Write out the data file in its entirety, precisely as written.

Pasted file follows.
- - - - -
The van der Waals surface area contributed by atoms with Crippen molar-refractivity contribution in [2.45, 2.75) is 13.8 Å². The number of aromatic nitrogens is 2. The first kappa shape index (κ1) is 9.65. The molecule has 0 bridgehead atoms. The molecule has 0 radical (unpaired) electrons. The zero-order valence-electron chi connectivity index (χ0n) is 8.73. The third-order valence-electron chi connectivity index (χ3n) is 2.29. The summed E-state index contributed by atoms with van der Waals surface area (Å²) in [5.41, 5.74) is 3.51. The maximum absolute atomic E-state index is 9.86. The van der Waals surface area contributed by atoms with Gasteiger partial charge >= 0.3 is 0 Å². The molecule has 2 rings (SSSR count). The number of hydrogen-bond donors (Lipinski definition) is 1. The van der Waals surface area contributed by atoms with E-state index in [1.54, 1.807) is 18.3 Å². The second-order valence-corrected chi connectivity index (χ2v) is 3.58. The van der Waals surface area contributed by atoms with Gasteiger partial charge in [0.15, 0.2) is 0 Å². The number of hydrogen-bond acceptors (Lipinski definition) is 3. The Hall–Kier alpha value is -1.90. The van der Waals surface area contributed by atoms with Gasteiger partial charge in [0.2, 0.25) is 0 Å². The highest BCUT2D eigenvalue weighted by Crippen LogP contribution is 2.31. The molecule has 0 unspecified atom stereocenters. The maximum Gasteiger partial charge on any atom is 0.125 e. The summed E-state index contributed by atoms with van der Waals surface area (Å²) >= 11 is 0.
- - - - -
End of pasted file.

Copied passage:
The van der Waals surface area contributed by atoms with Crippen molar-refractivity contribution in [2.45, 2.75) is 13.8 Å². The number of aromatic nitrogens is 2. The first kappa shape index (κ1) is 9.65. The molecule has 0 bridgehead atoms. The molecule has 0 radical (unpaired) electrons. The zero-order valence-electron chi connectivity index (χ0n) is 8.73. The third-order valence-electron chi connectivity index (χ3n) is 2.29. The summed E-state index contributed by atoms with van der Waals surface area (Å²) in [5.41, 5.74) is 3.51. The maximum absolute atomic E-state index is 9.86. The van der Waals surface area contributed by atoms with Gasteiger partial charge >= 0.3 is 0 Å². The molecule has 2 rings (SSSR count). The number of hydrogen-bond donors (Lipinski definition) is 1. The van der Waals surface area contributed by atoms with E-state index in [1.54, 1.807) is 18.3 Å². The second-order valence-corrected chi connectivity index (χ2v) is 3.58. The van der Waals surface area contributed by atoms with Gasteiger partial charge in [0.15, 0.2) is 0 Å². The number of hydrogen-bond acceptors (Lipinski definition) is 3. The Hall–Kier alpha value is -1.90. The van der Waals surface area contributed by atoms with Gasteiger partial charge in [0.2, 0.25) is 0 Å². The highest BCUT2D eigenvalue weighted by Crippen LogP contribution is 2.31. The molecule has 0 unspecified atom stereocenters. The maximum Gasteiger partial charge on any atom is 0.125 e. The summed E-state index contributed by atoms with van der Waals surface area (Å²) >= 11 is 0.